Also, everyone doesn’t read a book cover to cover in a few days.  When time goes by, a review of important principles and concepts helps us to get the most out of what we’re reading.  Further, when we’re stressed out by life, our brain is working full capacity to survive and meet here-and-now demands…and it isn’t always so able to fully process and learn new information.  On top of all this, some of us have used a lot of drugs and alcohol, are aging, on medications, or have had head injuries…and our attention, concentration, and memories aren’t like they used to be!  Also, some folks have had learning problems all their lives.  Others may have symptoms of mental illness which affect their ability to concentrate.  In my mind…REPETITION IS GOOD!

The last point of embarrassment is…there WILL BE errors and typos…and Lord, I hope not…lost lines…where they disappear when the document is printed.  I know I’m obsessive-compulsive…a perfectionist in many ways.  I could review this book for ANOTHER year…and continue to make changes.  However, if I don’t GET ‘ER DONE…it’ll be half of forever before it’s in print and can be helpful to people who are HURTING and SUFFERING.  Getting this in print is much more important than perfection and my ego.

Some folks don’t like how I’ve used CAPITAL LETTERS.  I took some out, but left many.  Again, I’m trying to drill home points.  The capital letters are intended to draw attention to important principles and concepts…things I really want folks TO GET and be aware of!  Sometimes, they’re for emphasis (like to say louder when we’re reading), but most often they’re there to highlight a point.  The capital letters may make reading a little difficult until you get used to the writing style.

So, I resolve my dialectical problem of being both proud of this work and embarrassed by it.  I realize I want to print the PERFECT book to please a professional audience…however, I also recognize this book is for the average person who desperately seeks recovery.  THAT IS its value and purpose.  I ACCEPT that no matter how obsessive-compulsive and perfectionistic I am, I’m not perfect and I’ll make errors despite my best efforts to avoid them.  I also understand that although I’m a highly educated professional, it’s not my spirit to interact with the world in a formal manner.  I’m different, I’m down-to-earth, I am ME…and I’m okay.  Some people will accept and embrace this work…others will criticize it.  I understand some people will find fault no matter what…but, I’ve “stepped in it” and have set myself up for criticism because I haven’t used proper grammar or writing rules.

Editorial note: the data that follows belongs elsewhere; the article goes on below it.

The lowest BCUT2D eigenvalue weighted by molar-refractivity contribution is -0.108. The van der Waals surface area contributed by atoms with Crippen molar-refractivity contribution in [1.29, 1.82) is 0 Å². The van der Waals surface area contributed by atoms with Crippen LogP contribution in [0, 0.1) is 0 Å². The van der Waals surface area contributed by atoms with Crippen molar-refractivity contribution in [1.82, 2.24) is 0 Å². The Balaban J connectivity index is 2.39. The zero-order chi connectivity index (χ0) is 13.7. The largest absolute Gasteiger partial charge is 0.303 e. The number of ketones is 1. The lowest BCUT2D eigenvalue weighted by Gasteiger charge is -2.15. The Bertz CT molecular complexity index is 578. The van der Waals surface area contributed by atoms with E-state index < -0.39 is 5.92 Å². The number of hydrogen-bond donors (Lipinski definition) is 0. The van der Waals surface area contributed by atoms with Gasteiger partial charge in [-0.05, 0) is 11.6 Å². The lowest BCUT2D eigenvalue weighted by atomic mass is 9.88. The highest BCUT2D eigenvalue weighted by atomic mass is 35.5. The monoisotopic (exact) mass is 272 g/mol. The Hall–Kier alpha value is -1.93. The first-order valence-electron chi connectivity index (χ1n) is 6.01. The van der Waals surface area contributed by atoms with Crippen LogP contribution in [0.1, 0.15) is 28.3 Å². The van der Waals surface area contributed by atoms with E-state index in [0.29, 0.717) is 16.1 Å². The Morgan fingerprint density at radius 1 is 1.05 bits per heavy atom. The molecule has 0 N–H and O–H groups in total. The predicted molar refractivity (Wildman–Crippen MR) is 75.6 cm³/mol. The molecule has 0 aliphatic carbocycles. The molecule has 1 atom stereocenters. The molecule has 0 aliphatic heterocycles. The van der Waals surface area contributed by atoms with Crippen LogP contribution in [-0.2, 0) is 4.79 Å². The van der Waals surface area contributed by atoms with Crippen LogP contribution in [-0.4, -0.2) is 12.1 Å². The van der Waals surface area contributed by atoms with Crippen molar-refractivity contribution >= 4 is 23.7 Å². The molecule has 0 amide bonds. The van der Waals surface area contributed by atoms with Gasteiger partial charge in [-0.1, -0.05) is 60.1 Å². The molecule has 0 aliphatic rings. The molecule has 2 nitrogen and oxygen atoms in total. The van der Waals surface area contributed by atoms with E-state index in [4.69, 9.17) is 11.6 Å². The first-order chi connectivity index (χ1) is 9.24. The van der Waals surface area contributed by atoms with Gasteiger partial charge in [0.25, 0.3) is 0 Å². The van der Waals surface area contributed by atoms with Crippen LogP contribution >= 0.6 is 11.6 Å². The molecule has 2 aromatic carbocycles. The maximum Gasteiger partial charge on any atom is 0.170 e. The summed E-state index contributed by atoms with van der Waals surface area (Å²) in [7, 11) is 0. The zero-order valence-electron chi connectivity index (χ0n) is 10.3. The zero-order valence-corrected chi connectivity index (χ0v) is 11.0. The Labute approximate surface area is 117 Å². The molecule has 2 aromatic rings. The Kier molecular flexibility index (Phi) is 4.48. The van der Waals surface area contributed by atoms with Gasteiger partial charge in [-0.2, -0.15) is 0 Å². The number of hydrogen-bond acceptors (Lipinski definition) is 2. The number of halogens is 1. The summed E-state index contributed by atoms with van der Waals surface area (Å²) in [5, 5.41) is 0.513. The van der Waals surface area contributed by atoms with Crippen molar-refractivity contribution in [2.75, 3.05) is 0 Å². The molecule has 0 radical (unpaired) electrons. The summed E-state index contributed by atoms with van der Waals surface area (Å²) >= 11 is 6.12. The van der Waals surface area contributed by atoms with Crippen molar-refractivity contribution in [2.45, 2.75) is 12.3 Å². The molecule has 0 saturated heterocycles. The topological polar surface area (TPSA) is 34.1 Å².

I’ll take my hits, do Damage Control, fix things as I see appropriate, and I’ll move on down the Recovery Path…and on with life!  Perhaps our paths will cross as we journey through the Pathways of Recovery.  Hope to see you there.

And to that, I say, “AMEN!”

So, what frees you to be yourself…and to be who you were designed to be…and to do what you were designed to do?

This text was adapted from the DBT-CBT Therapy Workbook – “Out-of-Control:  A Dialectical Behavior Therapy (DBT) – Cognitive-Behavioral Therapy (CBT) Workbook for Getting Control of Our Emotions and Emotion-Driven Behavior”  by Melanie Gordon Sheets, Ph.D.  – copyright 2009 – Recovery Works Publications


Working Through the Pain of Verbal and Emotional Abuse: Self-Disclosure in Therapy…A Question of Professionalism…Does It Hurt More Than It Heals?

Someone who loves me and supports me told me that I’m making myself look bad and unprofessional by writing these blog entries and sharing so much of my personal neurotic self. She questioned how I think I can look professional and be a respected author of a therapy workbook if I am presenting myself as so messed up. I’ve thought about this all along…and I did expect this point to be raised. I haven’t thought through it at a deep level though…so my thoughts about it aren’t so organized…so what I write now will be pretty raw…but here’s what I think at this moment in time.

I teach my patients that most normal people are messed up in some ways…that there are few VERY NORMAL PEOPLE who have no major emotional issues and concerns. I believe that ALL PEOPLE struggle with themselves in some way or another…at least at some points in their life. I don’t think that NORMAL people are perfectly normal. I think the kinds of emotional issues and concerns that I struggle with ARE NORMAL…that many people struggle with the same things…or similar things…or other things that dog them just the same. I think that normal people are messed up…I think being “ABNORMAL”…IS NORMAL. I think that people who are putting on a PROFESSIONAL FRONT are PUTTING ON a professional FRONT. I know that some people are highly self-controlled and very tightly wrapped…and, that’s ABNORMAL.